The Banksters Balls It Up Again!

“Fight Against Stupidity And Bureaucracy”

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I wrote a post a few weeks ago about the effect that low oil prices would have on the banks. (Click here if you want to read it.) and another the week before last about the reasons for the decline in the oil price (click here if you want to read that)

As they always do, the idiots that run these financial institutions saw something they thought was going to last forever and threw their money and their clients’ money at it without reason.

Nowhere was this type of recklessness more apparent than during the sub-prime fraud when the banksters lent money to people who clearly could not afford it and then sold on those loans as bogus ‘AAA’ securities to their wealthy customers and other buyers who mistakenly thought that the banks would not try to con them.

cartoon happy banker

Well the banks have done more or less the same today.

Banks have been lending hand over fist to oil companies and those who service the energy sector. They have lent billions of dollars that  –  now the oil price has plummeted  –  has no chance of being paid back. They have underwritten bonds, lent money on expensive fracking operations and even financed the speculative building of homes for oil workers.

It was good while it lasted. But it didn’t last long!

In the 1980s something similar happened when energy prices also slumped. Texas was particularly hard hit and many banks either collapsed or had to be rescued because of their bad loans to oil companies and to local real estate developers speculating on the oil boom.

It’s going to happen again.

The bankster’s greed and stupidity means that their banks are going to take another financial hit, they are going to lose more of their customers’ money. Time for another round of big bonuses, if the last disaster is anything to go by!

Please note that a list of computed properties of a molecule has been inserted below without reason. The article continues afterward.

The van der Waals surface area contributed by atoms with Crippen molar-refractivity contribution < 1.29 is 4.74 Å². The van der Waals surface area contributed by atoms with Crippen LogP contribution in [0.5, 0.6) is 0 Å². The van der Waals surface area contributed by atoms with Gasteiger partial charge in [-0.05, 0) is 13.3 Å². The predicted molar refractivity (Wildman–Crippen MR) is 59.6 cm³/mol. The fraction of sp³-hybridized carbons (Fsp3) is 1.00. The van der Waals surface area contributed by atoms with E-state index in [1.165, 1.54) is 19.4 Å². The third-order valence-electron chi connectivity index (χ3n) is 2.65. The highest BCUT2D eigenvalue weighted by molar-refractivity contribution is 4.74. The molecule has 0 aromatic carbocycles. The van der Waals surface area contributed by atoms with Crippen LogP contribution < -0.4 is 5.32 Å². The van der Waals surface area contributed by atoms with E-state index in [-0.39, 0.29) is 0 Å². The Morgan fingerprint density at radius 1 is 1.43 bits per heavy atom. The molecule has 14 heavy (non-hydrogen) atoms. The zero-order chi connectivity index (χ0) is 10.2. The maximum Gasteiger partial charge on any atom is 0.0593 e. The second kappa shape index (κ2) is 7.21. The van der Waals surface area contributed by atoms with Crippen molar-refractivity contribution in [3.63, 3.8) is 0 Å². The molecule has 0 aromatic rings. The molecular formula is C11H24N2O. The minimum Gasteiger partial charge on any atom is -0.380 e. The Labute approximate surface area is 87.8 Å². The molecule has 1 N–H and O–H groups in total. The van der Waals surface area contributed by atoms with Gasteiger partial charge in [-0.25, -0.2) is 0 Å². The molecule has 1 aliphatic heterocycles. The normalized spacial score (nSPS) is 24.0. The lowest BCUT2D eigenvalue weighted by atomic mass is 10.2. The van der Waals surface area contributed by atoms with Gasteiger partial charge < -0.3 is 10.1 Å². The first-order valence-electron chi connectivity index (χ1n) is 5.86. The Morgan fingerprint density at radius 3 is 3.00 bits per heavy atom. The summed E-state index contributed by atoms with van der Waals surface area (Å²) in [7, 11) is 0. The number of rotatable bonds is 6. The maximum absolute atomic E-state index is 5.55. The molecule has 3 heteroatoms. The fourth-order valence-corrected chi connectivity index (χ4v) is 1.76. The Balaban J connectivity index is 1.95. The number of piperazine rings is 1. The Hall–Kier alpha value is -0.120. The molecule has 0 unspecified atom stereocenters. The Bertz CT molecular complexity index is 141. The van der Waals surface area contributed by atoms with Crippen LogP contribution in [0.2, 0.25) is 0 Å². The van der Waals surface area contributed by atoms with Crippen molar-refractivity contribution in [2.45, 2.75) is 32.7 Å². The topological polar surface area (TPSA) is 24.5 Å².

Obviously they have been too stupid to learn from the past. Not surprising really.

cartoon sad banker

But the big question is what will government do this time?

Has it learned anything?

Will the government let the banks suffer the consequences of their own stupidity, as they should have when the sub-prime catastrophe hit?

Or will they again use OUR money to bail the banks out, making some nonsense excuse that these companies “are too big to allow to go under”?

And we are talking about BIG banks. Wells Fargo, for example, a huge financial powerhouse, made approximately 15 percent of its investment banking revenue from the oil and gas industry during 2014. Another biggie, Citigroup, was much the same, with this sector accounting for around 12 percent.

And it’s not just in America that the pain is being felt this time.

In Canada, which largely avoided the worst of the sub-prime debacle, some of their leading banks could face an even sharper decline in revenues, so reliant is the whole country on the energy and resources sectors. One of Canada’s biggest banks, Scotiabank, derives approximately 35 percent of its investment banking revenue from oil and gas companies, according to 2014 figures.

wall_street_crooks

Then there’s Wall Street.

Usually they make loans like these and sell them off to unsuspecting investors, however, with the very public fall in oil prices that everyone knows about, firms that financed energy deals are now finding it harder to offload this debt.